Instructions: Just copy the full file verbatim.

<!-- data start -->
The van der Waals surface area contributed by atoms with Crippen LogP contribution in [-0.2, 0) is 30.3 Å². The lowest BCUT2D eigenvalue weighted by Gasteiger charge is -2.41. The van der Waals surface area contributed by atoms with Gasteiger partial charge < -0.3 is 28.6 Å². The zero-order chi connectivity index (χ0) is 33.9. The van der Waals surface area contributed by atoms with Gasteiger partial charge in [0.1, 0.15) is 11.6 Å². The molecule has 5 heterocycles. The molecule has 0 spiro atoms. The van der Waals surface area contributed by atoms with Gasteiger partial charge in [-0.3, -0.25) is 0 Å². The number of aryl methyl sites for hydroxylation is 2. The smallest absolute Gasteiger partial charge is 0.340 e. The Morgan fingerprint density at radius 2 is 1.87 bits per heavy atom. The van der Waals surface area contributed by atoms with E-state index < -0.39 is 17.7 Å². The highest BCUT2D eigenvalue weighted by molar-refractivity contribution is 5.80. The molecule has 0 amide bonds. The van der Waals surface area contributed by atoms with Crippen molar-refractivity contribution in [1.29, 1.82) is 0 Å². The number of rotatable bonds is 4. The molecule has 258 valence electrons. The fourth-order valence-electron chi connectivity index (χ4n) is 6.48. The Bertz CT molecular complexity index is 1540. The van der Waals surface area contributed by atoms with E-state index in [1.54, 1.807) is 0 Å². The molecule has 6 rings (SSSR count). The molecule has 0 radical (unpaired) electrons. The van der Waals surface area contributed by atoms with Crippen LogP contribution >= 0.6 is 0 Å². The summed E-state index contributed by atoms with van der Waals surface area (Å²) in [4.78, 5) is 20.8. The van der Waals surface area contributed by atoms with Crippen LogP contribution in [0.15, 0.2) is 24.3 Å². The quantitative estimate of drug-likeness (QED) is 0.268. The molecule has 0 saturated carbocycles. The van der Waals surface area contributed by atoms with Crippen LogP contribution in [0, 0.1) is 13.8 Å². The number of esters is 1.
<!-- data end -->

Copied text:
The van der Waals surface area contributed by atoms with Crippen LogP contribution in [-0.2, 0) is 30.3 Å². The lowest BCUT2D eigenvalue weighted by Gasteiger charge is -2.41. The van der Waals surface area contributed by atoms with Gasteiger partial charge < -0.3 is 28.6 Å². The zero-order chi connectivity index (χ0) is 33.9. The van der Waals surface area contributed by atoms with Gasteiger partial charge in [0.1, 0.15) is 11.6 Å². The molecule has 5 heterocycles. The molecule has 0 spiro atoms. The van der Waals surface area contributed by atoms with Gasteiger partial charge in [-0.3, -0.25) is 0 Å². The number of aryl methyl sites for hydroxylation is 2. The smallest absolute Gasteiger partial charge is 0.340 e. The Morgan fingerprint density at radius 2 is 1.87 bits per heavy atom. The van der Waals surface area contributed by atoms with E-state index < -0.39 is 17.7 Å². The highest BCUT2D eigenvalue weighted by molar-refractivity contribution is 5.80. The molecule has 0 amide bonds. The van der Waals surface area contributed by atoms with Crippen molar-refractivity contribution in [1.29, 1.82) is 0 Å². The number of rotatable bonds is 4. The molecule has 258 valence electrons. The fourth-order valence-electron chi connectivity index (χ4n) is 6.48. The Bertz CT molecular complexity index is 1540. The van der Waals surface area contributed by atoms with E-state index in [1.54, 1.807) is 0 Å². The molecule has 6 rings (SSSR count). The molecule has 0 radical (unpaired) electrons. The van der Waals surface area contributed by atoms with Crippen LogP contribution >= 0.6 is 0 Å². The summed E-state index contributed by atoms with van der Waals surface area (Å²) in [4.78, 5) is 20.8. The van der Waals surface area contributed by atoms with Crippen LogP contribution in [0.15, 0.2) is 24.3 Å². The quantitative estimate of drug-likeness (QED) is 0.268. The molecule has 0 saturated carbocycles. The van der Waals surface area contributed by atoms with Crippen LogP contribution in [0, 0.1) is 13.8 Å². The number of esters is 1.